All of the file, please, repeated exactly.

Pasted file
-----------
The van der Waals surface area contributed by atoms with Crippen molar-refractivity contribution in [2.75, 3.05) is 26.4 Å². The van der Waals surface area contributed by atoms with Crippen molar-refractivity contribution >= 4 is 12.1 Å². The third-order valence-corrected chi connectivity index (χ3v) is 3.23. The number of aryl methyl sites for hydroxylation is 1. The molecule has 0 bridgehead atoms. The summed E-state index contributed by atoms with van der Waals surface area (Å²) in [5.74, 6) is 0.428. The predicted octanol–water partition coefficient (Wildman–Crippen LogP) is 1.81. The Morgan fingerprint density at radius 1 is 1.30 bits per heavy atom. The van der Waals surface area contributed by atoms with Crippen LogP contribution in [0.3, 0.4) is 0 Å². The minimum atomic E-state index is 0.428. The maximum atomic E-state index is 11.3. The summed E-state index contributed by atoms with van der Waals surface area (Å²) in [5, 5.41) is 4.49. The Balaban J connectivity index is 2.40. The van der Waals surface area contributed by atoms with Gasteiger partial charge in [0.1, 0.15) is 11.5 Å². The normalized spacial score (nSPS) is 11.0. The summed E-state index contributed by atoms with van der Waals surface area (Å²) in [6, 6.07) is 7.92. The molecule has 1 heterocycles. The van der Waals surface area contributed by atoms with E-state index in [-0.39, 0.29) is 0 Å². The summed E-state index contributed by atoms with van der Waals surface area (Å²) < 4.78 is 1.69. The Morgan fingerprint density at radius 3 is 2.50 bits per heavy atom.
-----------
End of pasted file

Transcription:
The van der Waals surface area contributed by atoms with Crippen molar-refractivity contribution in [2.75, 3.05) is 26.4 Å². The van der Waals surface area contributed by atoms with Crippen molar-refractivity contribution >= 4 is 12.1 Å². The third-order valence-corrected chi connectivity index (χ3v) is 3.23. The number of aryl methyl sites for hydroxylation is 1. The molecule has 0 bridgehead atoms. The summed E-state index contributed by atoms with van der Waals surface area (Å²) in [5.74, 6) is 0.428. The predicted octanol–water partition coefficient (Wildman–Crippen LogP) is 1.81. The Morgan fingerprint density at radius 1 is 1.30 bits per heavy atom. The van der Waals surface area contributed by atoms with Crippen LogP contribution in [0.3, 0.4) is 0 Å². The minimum atomic E-state index is 0.428. The maximum atomic E-state index is 11.3. The summed E-state index contributed by atoms with van der Waals surface area (Å²) in [5, 5.41) is 4.49. The Balaban J connectivity index is 2.40. The van der Waals surface area contributed by atoms with Gasteiger partial charge in [0.1, 0.15) is 11.5 Å². The normalized spacial score (nSPS) is 11.0. The summed E-state index contributed by atoms with van der Waals surface area (Å²) in [6, 6.07) is 7.92. The molecule has 1 heterocycles. The van der Waals surface area contributed by atoms with E-state index in [-0.39, 0.29) is 0 Å². The summed E-state index contributed by atoms with van der Waals surface area (Å²) < 4.78 is 1.69. The Morgan fingerprint density at radius 3 is 2.50 bits per heavy atom.